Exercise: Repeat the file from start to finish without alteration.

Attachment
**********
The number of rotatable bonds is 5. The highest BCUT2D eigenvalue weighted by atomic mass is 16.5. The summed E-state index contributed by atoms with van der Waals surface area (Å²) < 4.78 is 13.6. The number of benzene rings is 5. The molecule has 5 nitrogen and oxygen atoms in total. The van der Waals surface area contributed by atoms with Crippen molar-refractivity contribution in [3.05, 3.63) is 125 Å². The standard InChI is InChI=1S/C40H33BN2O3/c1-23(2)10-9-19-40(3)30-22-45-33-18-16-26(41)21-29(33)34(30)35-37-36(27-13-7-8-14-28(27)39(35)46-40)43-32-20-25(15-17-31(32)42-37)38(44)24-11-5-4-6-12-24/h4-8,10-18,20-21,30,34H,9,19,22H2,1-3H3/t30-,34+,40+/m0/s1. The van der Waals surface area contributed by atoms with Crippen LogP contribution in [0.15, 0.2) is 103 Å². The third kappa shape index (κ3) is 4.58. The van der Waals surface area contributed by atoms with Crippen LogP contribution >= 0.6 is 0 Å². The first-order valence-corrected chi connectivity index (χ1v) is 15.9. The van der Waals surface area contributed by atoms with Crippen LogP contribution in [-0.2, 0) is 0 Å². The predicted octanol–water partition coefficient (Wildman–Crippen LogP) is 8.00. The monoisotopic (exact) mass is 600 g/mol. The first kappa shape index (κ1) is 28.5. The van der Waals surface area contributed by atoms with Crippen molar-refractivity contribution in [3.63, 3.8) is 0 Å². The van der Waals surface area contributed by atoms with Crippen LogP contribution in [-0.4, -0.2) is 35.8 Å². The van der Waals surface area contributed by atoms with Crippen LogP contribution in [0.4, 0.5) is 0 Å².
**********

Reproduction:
The number of rotatable bonds is 5. The highest BCUT2D eigenvalue weighted by atomic mass is 16.5. The summed E-state index contributed by atoms with van der Waals surface area (Å²) < 4.78 is 13.6. The number of benzene rings is 5. The molecule has 5 nitrogen and oxygen atoms in total. The van der Waals surface area contributed by atoms with Crippen molar-refractivity contribution in [3.05, 3.63) is 125 Å². The standard InChI is InChI=1S/C40H33BN2O3/c1-23(2)10-9-19-40(3)30-22-45-33-18-16-26(41)21-29(33)34(30)35-37-36(27-13-7-8-14-28(27)39(35)46-40)43-32-20-25(15-17-31(32)42-37)38(44)24-11-5-4-6-12-24/h4-8,10-18,20-21,30,34H,9,19,22H2,1-3H3/t30-,34+,40+/m0/s1. The van der Waals surface area contributed by atoms with Crippen LogP contribution in [0.15, 0.2) is 103 Å². The third kappa shape index (κ3) is 4.58. The van der Waals surface area contributed by atoms with Crippen LogP contribution >= 0.6 is 0 Å². The first-order valence-corrected chi connectivity index (χ1v) is 15.9. The van der Waals surface area contributed by atoms with Crippen LogP contribution in [-0.2, 0) is 0 Å². The predicted octanol–water partition coefficient (Wildman–Crippen LogP) is 8.00. The monoisotopic (exact) mass is 600 g/mol. The first kappa shape index (κ1) is 28.5. The van der Waals surface area contributed by atoms with Crippen molar-refractivity contribution in [3.63, 3.8) is 0 Å². The van der Waals surface area contributed by atoms with Crippen LogP contribution in [-0.4, -0.2) is 35.8 Å². The van der Waals surface area contributed by atoms with Crippen LogP contribution in [0.4, 0.5) is 0 Å².